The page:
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Sarah Lloyd
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Jack Zaleski liked Sarah Lloyd's photo
Sep 13
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Sep 13
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Elaeomyxa cerifera 1262

The days are slowly getting warmer after an unusually cold winter in Tasmania this year. In fact, it was warm and sunny enough last Sunday for a tiger snake to be sunning itself on the track on the way to the large bryophyte-covered eucalypt stump…
Sep 12
Sarah Lloyd posted a photo

Cribraria sp.

I collected this 1.7 mm high Cribraria sp. today (28 Aug. 2017) from a very strongly decayed eucalypt stump. When the sporangia first appeared about a week ago they resembled a collection of blue-grey beads.
Aug 28
Sarah Lloyd posted photos
Aug 19
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Lamproderma echinulatum

The type specimen of Lamproderma echinulatum, i.e. the original specimen used by an author to describe a new species, was collected in Tasmania in the 19th century.Extensive colonies of this iridescent species appear on moss or wood on large old…
Aug 17
Jim Turner liked Sarah Lloyd's photo
Aug 14
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Aug 14
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Aug 14
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Physarum viride

Physarum viride is a common species in some years but absent in others. This year (2017) there are numerous small patches of fruiting bodies on the wood pile as well as many small active yellow plasmodia, presumably of the same species.
Aug 11
Sarah Lloyd posted photos
Aug 7
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Aug 4
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Jul 22
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Clastoderma debaryanum

I occasionally find this distinctive species on strongly decayed wood on the ground. These fruiting bodies were part of a very extensive colony on a fallen stringybark (Eucalyptus obliqua). After doing some measurements we calculated that there were…
Jul 7
Sarah Lloyd updated their profile
Jul 5
Sarah Lloyd posted a photo

Cribraria cancellata

Cribraria cancellata is one of the easiest Cribrarias to identify because of its colour and distinctive peridial net. I find it every year in the summer months; this collection was found on a very strongly decayed Banksia marginata where it had…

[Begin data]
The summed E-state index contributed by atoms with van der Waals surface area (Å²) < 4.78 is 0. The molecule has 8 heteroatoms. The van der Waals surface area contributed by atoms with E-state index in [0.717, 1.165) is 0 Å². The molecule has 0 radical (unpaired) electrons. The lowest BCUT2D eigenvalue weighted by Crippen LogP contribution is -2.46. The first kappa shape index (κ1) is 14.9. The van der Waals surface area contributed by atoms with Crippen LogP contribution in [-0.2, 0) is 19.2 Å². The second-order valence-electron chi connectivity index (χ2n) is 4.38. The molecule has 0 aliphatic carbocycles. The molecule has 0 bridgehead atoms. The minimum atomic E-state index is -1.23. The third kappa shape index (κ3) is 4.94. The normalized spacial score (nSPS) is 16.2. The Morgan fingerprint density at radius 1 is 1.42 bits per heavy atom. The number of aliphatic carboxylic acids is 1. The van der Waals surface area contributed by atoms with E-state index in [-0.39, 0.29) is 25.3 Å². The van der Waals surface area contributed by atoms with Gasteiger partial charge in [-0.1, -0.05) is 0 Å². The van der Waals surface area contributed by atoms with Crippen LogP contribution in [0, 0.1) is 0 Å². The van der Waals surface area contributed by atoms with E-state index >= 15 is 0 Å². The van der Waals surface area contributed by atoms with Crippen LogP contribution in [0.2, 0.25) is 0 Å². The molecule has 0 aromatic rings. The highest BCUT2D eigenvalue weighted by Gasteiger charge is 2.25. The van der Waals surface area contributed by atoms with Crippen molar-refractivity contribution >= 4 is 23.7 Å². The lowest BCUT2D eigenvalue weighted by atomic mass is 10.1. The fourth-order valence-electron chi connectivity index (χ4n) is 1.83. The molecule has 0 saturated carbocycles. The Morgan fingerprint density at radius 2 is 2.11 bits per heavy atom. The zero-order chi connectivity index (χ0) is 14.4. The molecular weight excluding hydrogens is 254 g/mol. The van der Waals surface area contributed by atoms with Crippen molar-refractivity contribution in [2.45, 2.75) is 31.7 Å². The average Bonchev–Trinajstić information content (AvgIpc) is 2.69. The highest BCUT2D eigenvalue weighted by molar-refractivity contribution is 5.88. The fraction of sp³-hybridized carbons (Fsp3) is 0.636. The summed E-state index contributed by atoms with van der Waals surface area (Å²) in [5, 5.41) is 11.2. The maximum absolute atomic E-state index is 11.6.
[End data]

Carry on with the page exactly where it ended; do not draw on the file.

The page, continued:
Jul 4

Profile Information

Sarah Lloyd
Interest in slime moulds
It's always exciting to find active plasmodia in the field and I check them regularly in eager anticipation of finding and identifying their fruiting bodies. Some form exquisite sporangia but other seem to retreat into the log or other substrate never to be seen again.
I have had a life-long interest in birds and a more recent interest in plants, fungi, invertebrates and just about every aspect of the natural world. For the past seven years I have been studying slime moulds in a tall wet eucalypt forest in northern Tasmania (Australia) and have collected over 120 species - all within one kilometer of my home.
In 2014 I published "Where the slime mould creeps - the fascinating world of Myxomycetes". There's more information on my website:
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At 17:14 on June 9, 2017, John Robinson said…

Only joking regarding "not fitting the descriptions" - it's a useful excuse I can use when I can't identify something ;)

I use Poulain and also Ing (which has a good key but not good illustrations). Nannenga-Bremekamp's book looks very good. I don't have a copy - it's quite expensive but looks like it could be worth the investment.

Your collections are fantastic. Unfortunately I have quite a few other responsibilities at the moment which mean I am in the field less than I would like.

Kind regards,


At 10:22 on June 6, 2017, John Robinson said…

Thank you Sarah - myxos sometimes "don't quite fit their published descriptions" here either!

Your website looks great - I have come across it before. I have plans to set up a new site for myxos here in the near future.

I will pm you my email address.

Kind regards,


P.S.The link above in your profile needs a " https//:" removing by the way.


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